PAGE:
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 Post subject: IT: Independent audit of house-build costs on way
PostPosted: Thu Nov 17, 2016 10:56 pm 
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Too Big to Fail

Joined: Jun 25, 2006
Posts: 3233
According to The Irish Times (17th Nov 2016), Minister for Housing Simon Coveney TD, has instructed the Housing Agency to benchmark the cost of building new housing developments in Ireland against our European cousins.

http://www.irishtimes.com/news/politics ... -1.2872771

As mentioned in the article, earlier this year The Society of Chartered Surveyors Ireland suggested the cost of building a 3 bed to current specifications as part of a development in Ireland today is €300,493.

https://www.scsi.ie/resources/2016/pdf/ ... ivery_2016

That compares to a 2012 report by one of their members on behalf of the Irish Home Builders Association which stated the cost to be €197,080 ex site (using the SCSI cost of just under €60,000 for the plot works out at about €257,080)

http://www.walsh-associates.ie/wordpres ... y-2012.pdf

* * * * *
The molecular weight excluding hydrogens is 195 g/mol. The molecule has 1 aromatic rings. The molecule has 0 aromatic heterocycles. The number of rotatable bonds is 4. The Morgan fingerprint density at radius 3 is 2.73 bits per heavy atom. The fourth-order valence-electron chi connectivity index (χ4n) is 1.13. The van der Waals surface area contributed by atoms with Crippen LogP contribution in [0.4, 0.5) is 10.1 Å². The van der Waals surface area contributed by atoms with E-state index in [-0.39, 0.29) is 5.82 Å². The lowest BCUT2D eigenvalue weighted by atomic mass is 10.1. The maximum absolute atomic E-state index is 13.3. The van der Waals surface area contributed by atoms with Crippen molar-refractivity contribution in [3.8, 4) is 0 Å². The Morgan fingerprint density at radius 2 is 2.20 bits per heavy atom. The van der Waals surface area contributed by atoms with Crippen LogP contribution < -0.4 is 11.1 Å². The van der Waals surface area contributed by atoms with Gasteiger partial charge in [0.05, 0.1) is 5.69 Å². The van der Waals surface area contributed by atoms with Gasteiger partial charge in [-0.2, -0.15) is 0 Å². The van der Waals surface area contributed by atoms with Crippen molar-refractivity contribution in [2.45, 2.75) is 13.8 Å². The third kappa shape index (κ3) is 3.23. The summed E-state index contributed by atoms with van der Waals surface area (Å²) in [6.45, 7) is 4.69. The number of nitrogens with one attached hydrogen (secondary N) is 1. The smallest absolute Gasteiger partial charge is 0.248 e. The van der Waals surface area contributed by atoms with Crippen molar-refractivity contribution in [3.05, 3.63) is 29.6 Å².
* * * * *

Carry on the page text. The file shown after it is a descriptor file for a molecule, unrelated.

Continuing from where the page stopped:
Blue Horseshoe

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"Housing traditionally is not viewed as a great investment. It takes maintenance, it depreciates, it goes out of style". "So, why was it considered an investment? That was a fad. That was an idea that took hold in the early 2000's. And I don't expect it to come back. Not with the same force. So people might just decide, "I'll live in a rental." That is a very sensible thing for many people to do". Prof. Robert J.Shiller, Nobel Laureate in Economics, Feb 2013.


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 Post subject: Re: IT: Independent audit of house-build costs on way
PostPosted: Thu Nov 17, 2016 11:22 pm 
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Of Systemic Importance

Joined: Nov 4, 2011
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Location: SthDub
Another report/study XX